Quantcast
Environmental News for a Healthier Planet and Life

Help Support EcoWatch

Researchers Innovate to Increase EV Drive Time

Popular
Researchers Innovate to Increase EV Drive Time

Transportation is now the number one contributor to U.S. greenhouse gas emissions, as EcoWatch reported in December. That's why it's good news that researchers revealed this week that they are making headway in developing innovations that would increase the amount of time electric vehicles spend on the road before having to be recharged.


Researched published Monday in Advanced Materials by the Department of Energy's (DOE) Pacific Northwest National Laboratory (PNNL) demonstrated a battery that could recharge seven times more than other batteries and double the miles an electric car can cover before having to be recharged.

And a press release issued by the University of Colorado (CU) Boulder on Tuesday reported that engineers there are working on technology that would allow cars to charge wirelessly as they drive over special plates installed in the road.

The PNNL study looked specifically at the problem of lithium-metal batteries. These are considered the "'holy grail' of energy storage systems," the PNNL press release said, because they have two-to-three times the battery storage capacity of lithium-ion batteries and can therefore enable a car to travel more than two times as far on a single charge.

According to the DOE, the majority of hybrid-electric and electric vehicles on the roads right now use lithium-ion batteries, like the ones that also power cell-phones and computers.

As Greentech Media explained, a battery has positive and negative electrodes. When charging or discharging, the electrodes exchange negative and positive ions through an electrolyte solution. Lithium-ion batteries use graphite for the negative electrode, while lithium-metal batteries use lithium, which can store more energy.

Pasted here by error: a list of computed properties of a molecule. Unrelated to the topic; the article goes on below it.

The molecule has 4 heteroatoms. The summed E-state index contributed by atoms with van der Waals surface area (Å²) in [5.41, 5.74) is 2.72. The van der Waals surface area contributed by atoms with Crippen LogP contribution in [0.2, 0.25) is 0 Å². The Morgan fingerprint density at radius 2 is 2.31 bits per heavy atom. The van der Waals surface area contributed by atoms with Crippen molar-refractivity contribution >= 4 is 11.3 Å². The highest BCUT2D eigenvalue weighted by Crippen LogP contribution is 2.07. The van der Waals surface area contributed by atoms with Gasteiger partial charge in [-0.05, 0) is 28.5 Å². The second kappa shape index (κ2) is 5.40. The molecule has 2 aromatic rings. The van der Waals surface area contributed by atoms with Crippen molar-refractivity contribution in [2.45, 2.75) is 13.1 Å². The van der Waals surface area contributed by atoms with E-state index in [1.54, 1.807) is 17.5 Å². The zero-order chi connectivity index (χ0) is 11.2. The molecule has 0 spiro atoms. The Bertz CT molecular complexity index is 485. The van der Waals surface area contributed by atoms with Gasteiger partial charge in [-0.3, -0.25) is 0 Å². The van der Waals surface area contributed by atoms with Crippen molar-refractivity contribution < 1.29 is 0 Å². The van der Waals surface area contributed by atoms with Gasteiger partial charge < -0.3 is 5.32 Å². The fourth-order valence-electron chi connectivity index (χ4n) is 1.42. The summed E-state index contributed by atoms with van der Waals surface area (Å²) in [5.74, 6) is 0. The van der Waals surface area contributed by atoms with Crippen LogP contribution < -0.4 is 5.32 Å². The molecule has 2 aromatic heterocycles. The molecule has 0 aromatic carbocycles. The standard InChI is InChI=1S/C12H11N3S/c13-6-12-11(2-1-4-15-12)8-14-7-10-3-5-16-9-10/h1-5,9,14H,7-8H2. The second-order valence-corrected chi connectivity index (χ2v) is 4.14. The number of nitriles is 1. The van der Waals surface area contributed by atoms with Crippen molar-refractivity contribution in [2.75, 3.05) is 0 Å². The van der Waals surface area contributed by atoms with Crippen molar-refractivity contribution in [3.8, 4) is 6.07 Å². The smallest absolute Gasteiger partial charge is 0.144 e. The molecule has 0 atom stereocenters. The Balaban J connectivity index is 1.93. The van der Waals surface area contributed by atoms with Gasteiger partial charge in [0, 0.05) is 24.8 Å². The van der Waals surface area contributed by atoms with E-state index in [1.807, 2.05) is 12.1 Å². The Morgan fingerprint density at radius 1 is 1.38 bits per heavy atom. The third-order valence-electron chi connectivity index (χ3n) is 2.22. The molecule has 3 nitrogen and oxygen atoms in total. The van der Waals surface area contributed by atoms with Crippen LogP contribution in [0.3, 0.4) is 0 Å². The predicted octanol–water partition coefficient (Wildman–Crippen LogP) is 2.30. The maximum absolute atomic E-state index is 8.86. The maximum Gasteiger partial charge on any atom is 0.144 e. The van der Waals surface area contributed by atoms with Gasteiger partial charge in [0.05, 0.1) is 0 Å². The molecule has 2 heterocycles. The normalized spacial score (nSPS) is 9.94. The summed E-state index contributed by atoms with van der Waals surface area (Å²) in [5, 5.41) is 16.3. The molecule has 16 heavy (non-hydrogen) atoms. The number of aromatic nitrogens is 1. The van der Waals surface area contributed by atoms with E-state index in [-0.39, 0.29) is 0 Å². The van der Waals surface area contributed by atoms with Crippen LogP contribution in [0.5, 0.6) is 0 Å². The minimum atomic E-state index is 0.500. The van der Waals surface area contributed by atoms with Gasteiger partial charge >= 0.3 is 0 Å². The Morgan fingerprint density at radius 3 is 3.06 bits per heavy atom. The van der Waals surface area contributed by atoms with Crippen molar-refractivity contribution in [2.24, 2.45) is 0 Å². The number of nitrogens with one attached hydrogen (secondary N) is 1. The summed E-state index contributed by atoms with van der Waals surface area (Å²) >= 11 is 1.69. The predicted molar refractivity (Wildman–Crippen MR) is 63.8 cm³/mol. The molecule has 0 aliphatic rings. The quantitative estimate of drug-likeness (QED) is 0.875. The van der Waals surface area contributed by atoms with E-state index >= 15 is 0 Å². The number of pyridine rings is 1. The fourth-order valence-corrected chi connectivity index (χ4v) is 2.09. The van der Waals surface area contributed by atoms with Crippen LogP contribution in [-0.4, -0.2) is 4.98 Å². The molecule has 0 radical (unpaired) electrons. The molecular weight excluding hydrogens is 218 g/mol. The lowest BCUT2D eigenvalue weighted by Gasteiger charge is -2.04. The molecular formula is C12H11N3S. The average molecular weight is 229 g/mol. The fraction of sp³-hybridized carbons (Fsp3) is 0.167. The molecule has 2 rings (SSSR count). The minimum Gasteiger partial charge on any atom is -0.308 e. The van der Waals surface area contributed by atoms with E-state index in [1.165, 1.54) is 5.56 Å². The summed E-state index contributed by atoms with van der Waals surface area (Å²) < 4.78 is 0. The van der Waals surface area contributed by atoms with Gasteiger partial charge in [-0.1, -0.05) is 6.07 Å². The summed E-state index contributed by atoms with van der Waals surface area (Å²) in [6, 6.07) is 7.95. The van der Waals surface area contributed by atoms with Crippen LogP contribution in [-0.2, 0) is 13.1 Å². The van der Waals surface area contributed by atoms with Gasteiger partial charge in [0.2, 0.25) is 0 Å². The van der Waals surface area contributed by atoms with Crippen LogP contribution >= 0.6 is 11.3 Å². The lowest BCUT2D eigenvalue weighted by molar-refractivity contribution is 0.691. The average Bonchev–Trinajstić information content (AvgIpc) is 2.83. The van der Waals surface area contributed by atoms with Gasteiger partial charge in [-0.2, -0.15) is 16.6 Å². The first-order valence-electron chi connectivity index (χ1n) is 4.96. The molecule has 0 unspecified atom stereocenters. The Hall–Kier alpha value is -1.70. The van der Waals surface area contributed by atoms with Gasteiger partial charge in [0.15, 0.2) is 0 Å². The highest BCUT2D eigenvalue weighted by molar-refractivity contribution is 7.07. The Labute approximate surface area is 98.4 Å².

However, the electrolyte solution in lithium-metal batteries tends to corrode the electrodes. Adding more lithium salt to the electrolyte solution helps preserve the life of the battery, but also reduces conductivity. It is also expensive.

DOE researchers at PNNL were able to devise an electrolyte that struck the right salt balance to devise batteries that could recharge seven more times than standard models.

"We were trying to preserve the advantage of the high concentration of salt, but offset the disadvantages," PNNL senior battery researcher Ji-Guang "Jason" Zhang said in the release. "By combining a fluorine-based solvent to dilute the high concentration electrolyte, our team was able to significantly lower the total lithium salt concentration yet keep its benefits."

The technology isn't ready for the road yet. The batteries they first tested the fluid in were the size of watch batteries, and the next step is to test the electrolyte in a cell-phone sized battery.

Engineers at CU Boulder are also working on a promising technology that needs more time to develop.

Khurram Afridi and his colleagues at CU Boulder's Department of Electrical, Computer, and Energy Engineering have devised a proof of concept for wirelessly transferring electrical energy through electrical energy fields at high frequencies. Afridi told CU Boulder the technology could be used to allow electric cars, which can now only travel 100 to 250 miles before recharging, to charge on the go.

"On a highway, you could have one lane dedicated to charging," Afridi said